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Guide to Emergency Preparedness and Disaster Recovery

Whether natural or man-made, disasters devastate entire communities in the blink of an eye. We'll tell you everything you need to know to prepare for the worst.

Last Updated: Apr 26, 2022
Emergency Preparedness and Disaster Recovery

If it seems to you that natural disasters like floods, hurricanes, and tornadoes get worse every year, it’s not your imagination. The frequency and severity of natural disasters have been rising since 1970.¹² And man-made emergencies like chemical spills or mass shootings can happen at any time and in any place. To put the risk of gun violence in perspective, gun deaths are the leading cause of death in US children as of April 2022.⁶

Being prepared for a disaster or emergency can mean the difference between life and death. But that seems like a lot to prepare for — maybe even too much for some. Fortunately, there are resources you can use and steps you can take to prepare yourself and your loved ones for any eventuality.

In this guide, we’ll show you how to:

  • Know your risks
  • Make a plan
  • Create an emergency kit
  • Stay informed throughout an emergency
  • Practice for any scenario

We’ll also share crucial information for people in specific circumstances, like those with disabilities or young children at home. There may be dedicated resources or shelters you can utilize in an emergency to meet your needs more appropriately.

Jump to:

Know your risks
Make a plan and share it
Build an emergency kit (or several)
Stay tuned to emergency alerts
Practice for any scenario
References

Know your risks

For most of the 20th century, droughts and floods were the most significant causes of death by natural disasters worldwide. Those numbers have dropped dramatically, and earthquake deaths — often the results of collapsed buildings crushing or trapping individuals — are now the leading cause of death-by-disaster in the world.¹⁰ However, flood risk and other potential disasters are still a very real threat.⁹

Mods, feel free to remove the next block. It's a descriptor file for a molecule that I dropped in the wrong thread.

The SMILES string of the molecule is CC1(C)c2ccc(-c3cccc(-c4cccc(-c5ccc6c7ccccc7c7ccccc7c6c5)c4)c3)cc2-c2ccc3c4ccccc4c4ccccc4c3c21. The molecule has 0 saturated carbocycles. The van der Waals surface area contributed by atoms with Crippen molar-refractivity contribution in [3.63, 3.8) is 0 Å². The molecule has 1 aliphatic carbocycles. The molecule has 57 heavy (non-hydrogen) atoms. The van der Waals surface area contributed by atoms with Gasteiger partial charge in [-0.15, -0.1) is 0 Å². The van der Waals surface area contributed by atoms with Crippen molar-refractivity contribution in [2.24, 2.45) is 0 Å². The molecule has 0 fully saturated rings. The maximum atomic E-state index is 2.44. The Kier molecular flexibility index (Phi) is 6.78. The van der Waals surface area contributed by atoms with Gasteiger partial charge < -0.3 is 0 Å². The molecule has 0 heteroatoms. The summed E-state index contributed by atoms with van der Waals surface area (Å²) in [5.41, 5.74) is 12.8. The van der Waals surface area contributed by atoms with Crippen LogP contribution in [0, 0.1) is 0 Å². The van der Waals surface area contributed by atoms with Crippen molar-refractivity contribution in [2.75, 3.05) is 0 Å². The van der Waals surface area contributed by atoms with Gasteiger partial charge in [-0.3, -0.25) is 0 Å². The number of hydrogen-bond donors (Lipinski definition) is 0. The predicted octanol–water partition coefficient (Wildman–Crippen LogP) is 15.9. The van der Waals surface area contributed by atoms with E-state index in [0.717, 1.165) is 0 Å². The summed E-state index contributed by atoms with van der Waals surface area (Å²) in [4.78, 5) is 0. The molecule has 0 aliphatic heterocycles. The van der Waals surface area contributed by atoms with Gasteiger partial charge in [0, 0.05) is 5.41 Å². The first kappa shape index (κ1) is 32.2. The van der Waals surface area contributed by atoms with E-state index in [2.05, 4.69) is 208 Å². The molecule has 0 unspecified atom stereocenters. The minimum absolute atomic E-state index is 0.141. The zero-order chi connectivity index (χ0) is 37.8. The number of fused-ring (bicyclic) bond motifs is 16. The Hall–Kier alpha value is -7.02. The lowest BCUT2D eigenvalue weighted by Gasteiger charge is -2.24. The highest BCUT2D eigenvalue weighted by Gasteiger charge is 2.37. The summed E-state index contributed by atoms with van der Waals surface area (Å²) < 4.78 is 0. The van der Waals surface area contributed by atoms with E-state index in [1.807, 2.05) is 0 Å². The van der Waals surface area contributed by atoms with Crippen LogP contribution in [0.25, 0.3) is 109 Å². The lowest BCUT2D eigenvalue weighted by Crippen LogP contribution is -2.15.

According to data from the CDC, Texas is the most dangerous state in the US¹³ for acute chemical incidents that could threaten surrounding neighborhoods. This is likely due to the state’s size and its critical role in the country’s oil refining infrastructure.

If you don’t know the risks associated with your area, some helpful resources can tell you what kind of disaster you’re most likely to encounter.

As climate change rages on, weather patterns stand to keep changing.³ That can mean things like tornadoes and floods in places that traditionally only dealt with them rarely or changes to the seasons¹¹ that can disrupt agriculture. Even hurricane frequency and landfall locations are liable to shift.

Whether you’re new to an area or wondering what threats your home may face in the future, following these trends is critical. You can explore how conditions in your hometown or a future city are likely to change by visiting Climate.gov and using their Climate Explorer tool. It can show you projected temperature and rainfall⁷ measurements based on future emissions. That can tell you whether your area will be more prone to flooding, drought, fire, or extreme weather in general as the years go on.

You can also see the current expected return period for major hurricanes along the entire east coast with the help of these charts and data from the NOAA.